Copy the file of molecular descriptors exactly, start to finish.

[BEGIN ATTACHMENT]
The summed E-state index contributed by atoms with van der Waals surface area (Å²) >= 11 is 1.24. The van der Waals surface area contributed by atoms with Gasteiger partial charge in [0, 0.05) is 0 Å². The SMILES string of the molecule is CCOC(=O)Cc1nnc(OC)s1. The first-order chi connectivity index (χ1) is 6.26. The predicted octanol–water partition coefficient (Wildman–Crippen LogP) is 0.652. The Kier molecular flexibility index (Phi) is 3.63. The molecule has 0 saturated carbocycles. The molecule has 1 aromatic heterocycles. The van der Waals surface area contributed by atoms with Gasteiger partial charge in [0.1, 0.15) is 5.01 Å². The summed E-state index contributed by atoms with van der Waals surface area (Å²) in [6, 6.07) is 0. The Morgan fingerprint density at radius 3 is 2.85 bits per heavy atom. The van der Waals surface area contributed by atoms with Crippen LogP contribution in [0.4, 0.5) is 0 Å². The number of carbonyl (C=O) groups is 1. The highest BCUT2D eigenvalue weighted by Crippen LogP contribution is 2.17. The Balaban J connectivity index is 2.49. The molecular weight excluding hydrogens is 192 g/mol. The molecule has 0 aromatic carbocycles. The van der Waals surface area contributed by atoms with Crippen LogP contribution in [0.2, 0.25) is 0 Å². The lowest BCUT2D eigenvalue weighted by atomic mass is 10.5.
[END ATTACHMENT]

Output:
The summed E-state index contributed by atoms with van der Waals surface area (Å²) >= 11 is 1.24. The van der Waals surface area contributed by atoms with Gasteiger partial charge in [0, 0.05) is 0 Å². The SMILES string of the molecule is CCOC(=O)Cc1nnc(OC)s1. The first-order chi connectivity index (χ1) is 6.26. The predicted octanol–water partition coefficient (Wildman–Crippen LogP) is 0.652. The Kier molecular flexibility index (Phi) is 3.63. The molecule has 0 saturated carbocycles. The molecule has 1 aromatic heterocycles. The van der Waals surface area contributed by atoms with Gasteiger partial charge in [0.1, 0.15) is 5.01 Å². The summed E-state index contributed by atoms with van der Waals surface area (Å²) in [6, 6.07) is 0. The Morgan fingerprint density at radius 3 is 2.85 bits per heavy atom. The van der Waals surface area contributed by atoms with Crippen LogP contribution in [0.4, 0.5) is 0 Å². The number of carbonyl (C=O) groups is 1. The highest BCUT2D eigenvalue weighted by Crippen LogP contribution is 2.17. The Balaban J connectivity index is 2.49. The molecular weight excluding hydrogens is 192 g/mol. The molecule has 0 aromatic carbocycles. The van der Waals surface area contributed by atoms with Crippen LogP contribution in [0.2, 0.25) is 0 Å². The lowest BCUT2D eigenvalue weighted by atomic mass is 10.5.